The Chautauqua County Department of Planning and Development will be able to offer minimal help to the town of Dunkirk as it develops a comprehensive plan. That was the word from that department's Mark Geise who attended a meeting of the town's Planning Board as it continued its examination of the process needed to develop a comprehensive plan.
Geise told the board a comprehensive plan was "more an art than a science." "Developing a comprehensive plan is a big effort, a big lift," he added.
Geise said it could be a 300-500 hour commitment if done by the board, or could run between $30,000-50,000 if done by a consultant. Possible funding sources, including grants, were discussed but Geise said he wasn't aware of any monies being readily available, including from the county.
OBSERVER Photo by Gib Snyder
Mark Geise of the Chautauqua County Department of Planning and Development attended the town of Dunkirk Planning Board meeting Thursday to let the board know what assistance his department could give the town as it develops a comprehensive plan.
Board member Craig Lyford asked if the county evaluates comprehensive plans developed by communities, adding he was concerned about a duplication of efforts.
Geise said the county has a comprehensive plan but it is not similar to what the town is looking for.
"Local comprehensive plans are very land-use intensive, the county plan had little to do with land use," he explained.
Discussion turned to state law covering the subject after which Geise pointed out zoning laws can be used instead of a comprehensive plan, although a comprehensive plan is generally the rationale that drives zoning laws.
The cost of doing a plan, possible financing options and avoiding duplication of prior efforts was an overriding concern as the meeting went on.
Geise was asked what the county could do to assist.
"I could see us helping to facilitate, advise or provide direction, I wish we could do more," he stated. "Defining scope of work, helping to define scope of work with you. We'd be helping out with what methodology you might undertake to get to the answers at the end. Helping you with developing the RFP, providing a list of potential consultants that you would reach out to, that you'd send this to. Reviewing of the bids that come in, help narrow them down, maybe helping review some of the documents that are produced as part of this comprehensive plan and some use with maybe the land-use section of the zoning ... and maybe even helping to develop the surveys for public coverage. ... All I can say is that to the extent possible we can help you."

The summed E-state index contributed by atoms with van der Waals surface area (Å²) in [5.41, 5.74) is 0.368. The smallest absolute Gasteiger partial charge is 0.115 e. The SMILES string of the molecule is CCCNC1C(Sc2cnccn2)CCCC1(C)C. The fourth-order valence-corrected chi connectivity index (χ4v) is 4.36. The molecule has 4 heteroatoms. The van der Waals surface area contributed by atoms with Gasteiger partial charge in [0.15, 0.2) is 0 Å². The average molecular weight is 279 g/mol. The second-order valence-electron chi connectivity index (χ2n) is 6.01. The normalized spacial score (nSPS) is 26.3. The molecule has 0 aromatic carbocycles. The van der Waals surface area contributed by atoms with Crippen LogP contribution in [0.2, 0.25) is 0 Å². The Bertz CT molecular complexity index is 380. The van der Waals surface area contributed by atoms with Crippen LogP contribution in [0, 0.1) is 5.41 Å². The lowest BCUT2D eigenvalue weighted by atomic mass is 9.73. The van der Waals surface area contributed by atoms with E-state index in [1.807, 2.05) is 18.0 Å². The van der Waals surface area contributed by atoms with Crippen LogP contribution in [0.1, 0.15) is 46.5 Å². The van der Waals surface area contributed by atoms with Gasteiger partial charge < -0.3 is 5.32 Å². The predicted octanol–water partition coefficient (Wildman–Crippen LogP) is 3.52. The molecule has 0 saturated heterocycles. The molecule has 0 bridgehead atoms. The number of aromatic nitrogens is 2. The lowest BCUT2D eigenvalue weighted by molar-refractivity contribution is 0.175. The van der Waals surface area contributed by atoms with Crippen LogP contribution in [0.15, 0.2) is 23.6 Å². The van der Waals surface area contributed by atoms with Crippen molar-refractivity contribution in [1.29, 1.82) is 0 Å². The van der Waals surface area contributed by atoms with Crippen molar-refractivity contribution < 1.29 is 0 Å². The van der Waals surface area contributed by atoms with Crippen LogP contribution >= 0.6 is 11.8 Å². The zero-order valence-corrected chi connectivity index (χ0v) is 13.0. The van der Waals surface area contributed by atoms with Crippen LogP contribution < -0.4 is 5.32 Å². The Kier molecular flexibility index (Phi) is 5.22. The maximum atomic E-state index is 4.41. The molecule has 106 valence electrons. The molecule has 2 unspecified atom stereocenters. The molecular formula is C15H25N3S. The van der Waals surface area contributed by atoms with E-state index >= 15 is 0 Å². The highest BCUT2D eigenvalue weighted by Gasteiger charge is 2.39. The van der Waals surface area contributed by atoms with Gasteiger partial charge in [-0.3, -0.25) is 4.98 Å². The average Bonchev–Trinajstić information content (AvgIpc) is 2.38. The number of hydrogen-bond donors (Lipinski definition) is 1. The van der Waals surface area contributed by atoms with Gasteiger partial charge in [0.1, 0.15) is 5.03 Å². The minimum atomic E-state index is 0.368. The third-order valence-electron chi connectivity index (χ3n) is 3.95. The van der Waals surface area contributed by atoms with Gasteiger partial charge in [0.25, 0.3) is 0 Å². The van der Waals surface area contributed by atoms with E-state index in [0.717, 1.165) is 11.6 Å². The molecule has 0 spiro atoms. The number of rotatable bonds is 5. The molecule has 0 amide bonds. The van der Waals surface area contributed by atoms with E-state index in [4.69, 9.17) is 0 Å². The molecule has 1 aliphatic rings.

It was noted Pomfret has completed its comprehensive plan while Fredonia's is nearly done. Portland is not quite as far along and the suggestion was made to ask if a representative working on the Portland plan could attend the next Dunkirk meeting.
"Where did you start? What are your frustrations?" board member Jay Warren suggested as some questions to be asked. Warren said he could check with Portland Supervisor Dan Schrantz to find out who the chairman and committee members were.
Town Supervisor Richard Purol joined the meeting at the end.
"Then we have to decide who is doing the comprehensive. Do I fund for just the board to do this or am I looking for volunteers?" Purol asked. "The town has to decide how we're going to work that out too. You can't very well ask town residents to be on the committee if you guys are getting paid and they're not, you know what I'm saying. ... there's a lot of things we have to discuss."
Purol added inviting someone from Portland was fine with him. He also reminded the board the town had not budgeted for such a study in the 2012 budget. He was asked if the town could come up with $30-50,000 over a two-year period.
"I don't know. I would have to see where we took that out of. Your comprehensive plan is going to have to mirror your zoning so what you decide you're going to do with the comprehensive, zoning has got to match it because otherwise you're shooting yourself in the foot," Purol replied. "Zoning would actually override your comprehensive anyway, zoning is your law, comprehensive is your suggestion. ... You've got to have some idea of what you want your community to be and to do and everything else, and this is what we're doing."
After the meeting board Chairman Doug Fenton was asked what the board was looking to accomplish.
"Basically, we are looking at a comprehensive plan because it's something we have not had in place in the town of Dunkirk and we know some of the surrounding townships do have that so we wanted to meet with Mark Geise from the county Planning Department to see what resources they could provide for us just to get the early steps going with the plan," he replied. "Basically it can run to an expense if you hire a consultant. We're hoping to get either, somehow get that expense budgeted in next year in the town budget and then also look for grant funding sources to help us with the consultant."
Fenton added it will be a time-consuming process that will involve town residents, public meetings and likely focus groups.
"It is going to take us a while to get it completed. These are the initial first steps," he concluded.
The planning board's next meeting is scheduled for May 24 at 6:30 p.m. in the Town Hall.
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